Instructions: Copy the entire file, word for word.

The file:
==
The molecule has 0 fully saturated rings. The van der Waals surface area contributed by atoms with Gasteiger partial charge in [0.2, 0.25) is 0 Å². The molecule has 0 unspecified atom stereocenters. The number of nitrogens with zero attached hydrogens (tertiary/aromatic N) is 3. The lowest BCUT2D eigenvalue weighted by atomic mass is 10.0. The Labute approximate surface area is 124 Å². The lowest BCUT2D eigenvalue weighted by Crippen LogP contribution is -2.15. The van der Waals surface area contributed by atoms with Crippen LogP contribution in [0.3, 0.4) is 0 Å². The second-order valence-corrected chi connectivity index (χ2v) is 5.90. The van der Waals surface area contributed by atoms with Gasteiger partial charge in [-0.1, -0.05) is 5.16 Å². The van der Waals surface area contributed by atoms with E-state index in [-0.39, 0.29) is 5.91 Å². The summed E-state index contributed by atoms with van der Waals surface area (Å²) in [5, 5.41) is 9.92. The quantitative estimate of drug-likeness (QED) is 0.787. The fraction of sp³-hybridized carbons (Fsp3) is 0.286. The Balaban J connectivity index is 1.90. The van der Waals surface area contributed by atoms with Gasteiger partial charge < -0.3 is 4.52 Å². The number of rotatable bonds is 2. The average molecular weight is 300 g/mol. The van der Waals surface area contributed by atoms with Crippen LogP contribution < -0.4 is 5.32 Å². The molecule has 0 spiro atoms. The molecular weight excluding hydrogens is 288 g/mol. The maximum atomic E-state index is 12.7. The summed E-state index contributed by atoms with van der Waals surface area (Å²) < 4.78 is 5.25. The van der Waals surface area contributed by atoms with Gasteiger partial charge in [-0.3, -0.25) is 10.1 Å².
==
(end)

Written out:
The molecule has 0 fully saturated rings. The van der Waals surface area contributed by atoms with Gasteiger partial charge in [0.2, 0.25) is 0 Å². The molecule has 0 unspecified atom stereocenters. The number of nitrogens with zero attached hydrogens (tertiary/aromatic N) is 3. The lowest BCUT2D eigenvalue weighted by atomic mass is 10.0. The Labute approximate surface area is 124 Å². The lowest BCUT2D eigenvalue weighted by Crippen LogP contribution is -2.15. The van der Waals surface area contributed by atoms with Crippen LogP contribution in [0.3, 0.4) is 0 Å². The second-order valence-corrected chi connectivity index (χ2v) is 5.90. The van der Waals surface area contributed by atoms with Gasteiger partial charge in [-0.1, -0.05) is 5.16 Å². The van der Waals surface area contributed by atoms with E-state index in [-0.39, 0.29) is 5.91 Å². The summed E-state index contributed by atoms with van der Waals surface area (Å²) in [5, 5.41) is 9.92. The quantitative estimate of drug-likeness (QED) is 0.787. The fraction of sp³-hybridized carbons (Fsp3) is 0.286. The Balaban J connectivity index is 1.90. The van der Waals surface area contributed by atoms with Gasteiger partial charge < -0.3 is 4.52 Å². The number of rotatable bonds is 2. The average molecular weight is 300 g/mol. The van der Waals surface area contributed by atoms with Crippen LogP contribution < -0.4 is 5.32 Å². The molecule has 0 spiro atoms. The molecular weight excluding hydrogens is 288 g/mol. The maximum atomic E-state index is 12.7. The summed E-state index contributed by atoms with van der Waals surface area (Å²) < 4.78 is 5.25. The van der Waals surface area contributed by atoms with Gasteiger partial charge in [-0.3, -0.25) is 10.1 Å².